On The Shmooze: 'Menashe' Director Josh Weinstein and Lead Actor Talk About Their new Yiddish Language Film set in Hasidic Community
A Focus On Women Writers in Translation
August is National Women in Translation Month. Read our special Pakn Treger Translation Issue: A Collection of Newly Translated Yiddish Works by Women Writers, which includes works of poetry, prose poetry, fiction, and memoir by established and lesser-known Yiddish writers; listen to Ellen Cassidy speak about her work translating Blume Lempel’s stories; and find out how translator Faith Jones answers the question, “Why Read Celia Dropkin?"
Handpicked Elissa Sperling
Elissa Sperling is a Yiddish Book Center 2016-2017 Fellow. She was first exposed to Yiddish through her zeyde, who spoke it as his first language. Elissa began formally studying Yiddish through the Workmen’s Circle in Boston while in high school and continued her study in intensive summer programs in New York, Vilnius, and Warsaw. She’s used that background, plus a degree in Library Science, to help with cataloguing the Yiddish Book Center’s collections during her fellowship. Elissa is constantly sharing her interesting finds with us; here are a few of her favorites.
Leyb Kvitko: A Collection of Poems and Stories
Leyb Kvitko, an acclaimed Yiddish author, was born in the 1890s near Odessa. He was especially famous for his children’s literature, which was translated extensively into Russian. This collection of poems and stories includes many wonderful tales and is quite approachable to Yiddish-language learners. If you flip to page 182 there is a poem about wild animals, and the plate between pages 186-7 depicts, in vivid colors, a little boy atop an elephant.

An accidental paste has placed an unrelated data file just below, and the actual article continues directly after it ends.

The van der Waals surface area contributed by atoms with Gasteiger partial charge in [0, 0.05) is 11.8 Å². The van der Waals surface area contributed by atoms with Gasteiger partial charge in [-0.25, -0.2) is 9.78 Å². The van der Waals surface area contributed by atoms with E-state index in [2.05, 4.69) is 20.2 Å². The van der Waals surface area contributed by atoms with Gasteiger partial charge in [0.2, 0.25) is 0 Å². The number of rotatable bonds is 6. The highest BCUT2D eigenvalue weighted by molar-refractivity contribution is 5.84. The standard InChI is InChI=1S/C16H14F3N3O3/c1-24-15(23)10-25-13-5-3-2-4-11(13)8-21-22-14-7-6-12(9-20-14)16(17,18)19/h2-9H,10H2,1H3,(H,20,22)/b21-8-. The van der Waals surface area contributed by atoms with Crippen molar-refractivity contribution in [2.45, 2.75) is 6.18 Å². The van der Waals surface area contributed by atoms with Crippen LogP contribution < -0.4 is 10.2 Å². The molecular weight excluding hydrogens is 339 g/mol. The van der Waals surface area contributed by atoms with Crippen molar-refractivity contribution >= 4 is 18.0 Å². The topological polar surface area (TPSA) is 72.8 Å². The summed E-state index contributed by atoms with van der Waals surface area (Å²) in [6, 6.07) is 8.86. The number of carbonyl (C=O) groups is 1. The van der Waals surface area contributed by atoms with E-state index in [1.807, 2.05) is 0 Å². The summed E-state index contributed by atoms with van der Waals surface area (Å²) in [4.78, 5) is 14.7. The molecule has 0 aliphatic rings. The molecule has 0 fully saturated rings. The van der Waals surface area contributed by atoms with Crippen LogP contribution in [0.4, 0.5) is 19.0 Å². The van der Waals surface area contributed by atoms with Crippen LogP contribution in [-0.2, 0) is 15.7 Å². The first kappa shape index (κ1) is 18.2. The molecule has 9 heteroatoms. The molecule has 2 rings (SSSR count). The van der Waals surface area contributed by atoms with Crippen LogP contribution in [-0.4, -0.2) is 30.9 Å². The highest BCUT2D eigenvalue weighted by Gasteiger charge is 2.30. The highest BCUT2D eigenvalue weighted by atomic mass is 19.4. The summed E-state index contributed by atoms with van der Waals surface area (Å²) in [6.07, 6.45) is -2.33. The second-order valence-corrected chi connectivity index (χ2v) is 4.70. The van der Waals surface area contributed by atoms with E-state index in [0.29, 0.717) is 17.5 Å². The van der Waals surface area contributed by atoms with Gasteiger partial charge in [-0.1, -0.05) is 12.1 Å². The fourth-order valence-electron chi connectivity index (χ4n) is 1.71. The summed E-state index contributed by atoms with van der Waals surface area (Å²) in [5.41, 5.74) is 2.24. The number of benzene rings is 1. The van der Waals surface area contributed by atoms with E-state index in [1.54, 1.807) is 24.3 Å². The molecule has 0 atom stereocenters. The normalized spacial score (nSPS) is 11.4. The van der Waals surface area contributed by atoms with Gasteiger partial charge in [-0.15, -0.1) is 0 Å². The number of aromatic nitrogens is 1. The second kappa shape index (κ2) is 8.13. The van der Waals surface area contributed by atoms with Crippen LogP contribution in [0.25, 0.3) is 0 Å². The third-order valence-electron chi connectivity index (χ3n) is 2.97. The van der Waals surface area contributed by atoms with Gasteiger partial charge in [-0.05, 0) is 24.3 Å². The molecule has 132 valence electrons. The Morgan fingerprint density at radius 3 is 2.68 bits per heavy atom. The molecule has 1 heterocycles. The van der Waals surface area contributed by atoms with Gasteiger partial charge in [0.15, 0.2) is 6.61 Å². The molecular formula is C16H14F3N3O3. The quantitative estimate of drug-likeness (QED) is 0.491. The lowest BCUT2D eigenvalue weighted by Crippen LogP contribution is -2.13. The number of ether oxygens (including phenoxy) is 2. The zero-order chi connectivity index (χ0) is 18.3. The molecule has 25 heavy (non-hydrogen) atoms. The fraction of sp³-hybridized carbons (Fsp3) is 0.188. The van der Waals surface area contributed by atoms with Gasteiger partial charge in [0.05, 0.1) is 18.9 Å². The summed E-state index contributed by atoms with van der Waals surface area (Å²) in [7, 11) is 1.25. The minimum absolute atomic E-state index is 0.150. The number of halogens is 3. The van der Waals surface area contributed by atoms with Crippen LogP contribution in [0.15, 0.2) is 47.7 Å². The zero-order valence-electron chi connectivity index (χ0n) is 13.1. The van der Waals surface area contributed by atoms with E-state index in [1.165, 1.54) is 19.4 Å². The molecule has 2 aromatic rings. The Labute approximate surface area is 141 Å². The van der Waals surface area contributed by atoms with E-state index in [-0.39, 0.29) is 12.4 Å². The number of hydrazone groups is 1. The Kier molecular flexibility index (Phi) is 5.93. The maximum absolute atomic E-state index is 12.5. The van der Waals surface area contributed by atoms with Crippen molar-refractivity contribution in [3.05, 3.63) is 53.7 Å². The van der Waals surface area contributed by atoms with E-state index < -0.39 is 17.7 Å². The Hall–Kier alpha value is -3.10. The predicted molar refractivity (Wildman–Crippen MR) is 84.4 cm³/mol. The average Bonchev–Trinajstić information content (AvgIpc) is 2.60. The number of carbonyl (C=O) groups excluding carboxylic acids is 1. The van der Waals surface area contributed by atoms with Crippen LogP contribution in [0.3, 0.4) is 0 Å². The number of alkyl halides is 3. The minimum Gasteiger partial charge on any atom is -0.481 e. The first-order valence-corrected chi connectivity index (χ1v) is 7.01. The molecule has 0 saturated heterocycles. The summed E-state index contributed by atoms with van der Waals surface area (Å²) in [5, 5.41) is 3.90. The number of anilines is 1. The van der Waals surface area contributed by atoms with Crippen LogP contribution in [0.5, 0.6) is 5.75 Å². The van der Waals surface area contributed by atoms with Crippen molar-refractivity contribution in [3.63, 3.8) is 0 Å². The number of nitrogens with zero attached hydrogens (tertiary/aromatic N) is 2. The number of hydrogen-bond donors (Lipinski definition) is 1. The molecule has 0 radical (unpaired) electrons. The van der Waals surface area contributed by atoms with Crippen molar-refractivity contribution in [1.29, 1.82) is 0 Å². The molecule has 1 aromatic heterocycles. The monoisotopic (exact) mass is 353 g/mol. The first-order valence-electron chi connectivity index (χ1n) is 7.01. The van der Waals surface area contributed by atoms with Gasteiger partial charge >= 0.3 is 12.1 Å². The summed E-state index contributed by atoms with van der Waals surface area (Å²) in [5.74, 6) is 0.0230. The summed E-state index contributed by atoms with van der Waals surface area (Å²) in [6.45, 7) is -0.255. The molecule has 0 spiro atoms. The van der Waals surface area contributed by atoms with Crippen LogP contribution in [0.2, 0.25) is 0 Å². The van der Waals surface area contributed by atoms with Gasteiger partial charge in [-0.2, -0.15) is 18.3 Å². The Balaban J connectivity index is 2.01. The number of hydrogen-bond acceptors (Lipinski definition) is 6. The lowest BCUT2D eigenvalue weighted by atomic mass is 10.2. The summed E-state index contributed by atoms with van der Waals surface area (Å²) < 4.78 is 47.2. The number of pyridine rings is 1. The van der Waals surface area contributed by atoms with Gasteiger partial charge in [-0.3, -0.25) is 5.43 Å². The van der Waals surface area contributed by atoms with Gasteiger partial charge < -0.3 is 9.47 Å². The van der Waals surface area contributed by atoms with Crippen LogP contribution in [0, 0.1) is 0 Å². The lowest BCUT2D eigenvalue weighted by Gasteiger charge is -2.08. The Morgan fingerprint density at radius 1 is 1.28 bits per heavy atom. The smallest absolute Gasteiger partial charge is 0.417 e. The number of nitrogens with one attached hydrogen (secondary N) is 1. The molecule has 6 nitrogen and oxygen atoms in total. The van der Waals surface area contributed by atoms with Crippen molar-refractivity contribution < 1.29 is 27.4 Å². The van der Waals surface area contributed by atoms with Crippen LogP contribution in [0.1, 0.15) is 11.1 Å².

A book from the Folks univerzitet series
While our collection of original Yiddish-language literature is impressive, I am equally drawn to our holdings of nonfiction works and translations into Yiddish. One genre which is intriguing is that of zelbstbildung, literally 'self-education'. This particular monograph, published in Warsaw, includes three volumes, the first on natural science, the second on botany, and the third on zoology.
A Yiddish-language Lecture with Brad Hill
This Yiddish-language lecture with Brad Hill was recorded at the Jewish Public Library in Montreal in 1987 and is entitled “The first Hebrew and Yiddish printing presses in Eastern Europe."
Bel Kaufman, granddaughter of Sholem Aleichem
In this short oral history excerpt, Bel Kaufman, a novelist and the granddaughter of Sholem Aleichem, recalls her childhood in Odessa. It is pretty incredible to watch a recent recording of someone who remembers the Russian Revolution. Besides, it is always a little magical when someone who has lived for over a century reflects on their childhood.